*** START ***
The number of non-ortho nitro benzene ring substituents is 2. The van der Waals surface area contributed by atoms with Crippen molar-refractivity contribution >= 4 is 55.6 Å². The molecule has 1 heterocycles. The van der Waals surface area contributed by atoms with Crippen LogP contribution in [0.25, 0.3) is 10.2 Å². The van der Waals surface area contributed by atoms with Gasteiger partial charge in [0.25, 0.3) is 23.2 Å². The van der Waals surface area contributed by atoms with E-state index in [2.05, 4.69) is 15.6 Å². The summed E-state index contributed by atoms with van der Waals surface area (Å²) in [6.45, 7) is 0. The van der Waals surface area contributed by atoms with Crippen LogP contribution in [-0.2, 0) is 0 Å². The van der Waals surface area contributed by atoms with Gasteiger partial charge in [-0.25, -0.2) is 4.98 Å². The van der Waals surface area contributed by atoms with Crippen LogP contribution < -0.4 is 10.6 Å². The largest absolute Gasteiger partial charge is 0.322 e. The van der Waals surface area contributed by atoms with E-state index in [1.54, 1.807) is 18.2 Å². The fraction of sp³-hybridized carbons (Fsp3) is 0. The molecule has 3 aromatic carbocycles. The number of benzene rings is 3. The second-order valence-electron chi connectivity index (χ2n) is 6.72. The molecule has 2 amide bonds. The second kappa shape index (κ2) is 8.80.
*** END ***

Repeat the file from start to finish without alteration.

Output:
The number of non-ortho nitro benzene ring substituents is 2. The van der Waals surface area contributed by atoms with Crippen molar-refractivity contribution >= 4 is 55.6 Å². The molecule has 1 heterocycles. The van der Waals surface area contributed by atoms with Crippen LogP contribution in [0.25, 0.3) is 10.2 Å². The van der Waals surface area contributed by atoms with Gasteiger partial charge in [0.25, 0.3) is 23.2 Å². The van der Waals surface area contributed by atoms with E-state index in [2.05, 4.69) is 15.6 Å². The summed E-state index contributed by atoms with van der Waals surface area (Å²) in [6.45, 7) is 0. The van der Waals surface area contributed by atoms with Crippen LogP contribution in [-0.2, 0) is 0 Å². The van der Waals surface area contributed by atoms with Gasteiger partial charge in [-0.25, -0.2) is 4.98 Å². The van der Waals surface area contributed by atoms with Crippen LogP contribution < -0.4 is 10.6 Å². The largest absolute Gasteiger partial charge is 0.322 e. The van der Waals surface area contributed by atoms with E-state index in [1.54, 1.807) is 18.2 Å². The fraction of sp³-hybridized carbons (Fsp3) is 0. The molecule has 3 aromatic carbocycles. The number of benzene rings is 3. The second-order valence-electron chi connectivity index (χ2n) is 6.72. The molecule has 2 amide bonds. The second kappa shape index (κ2) is 8.80.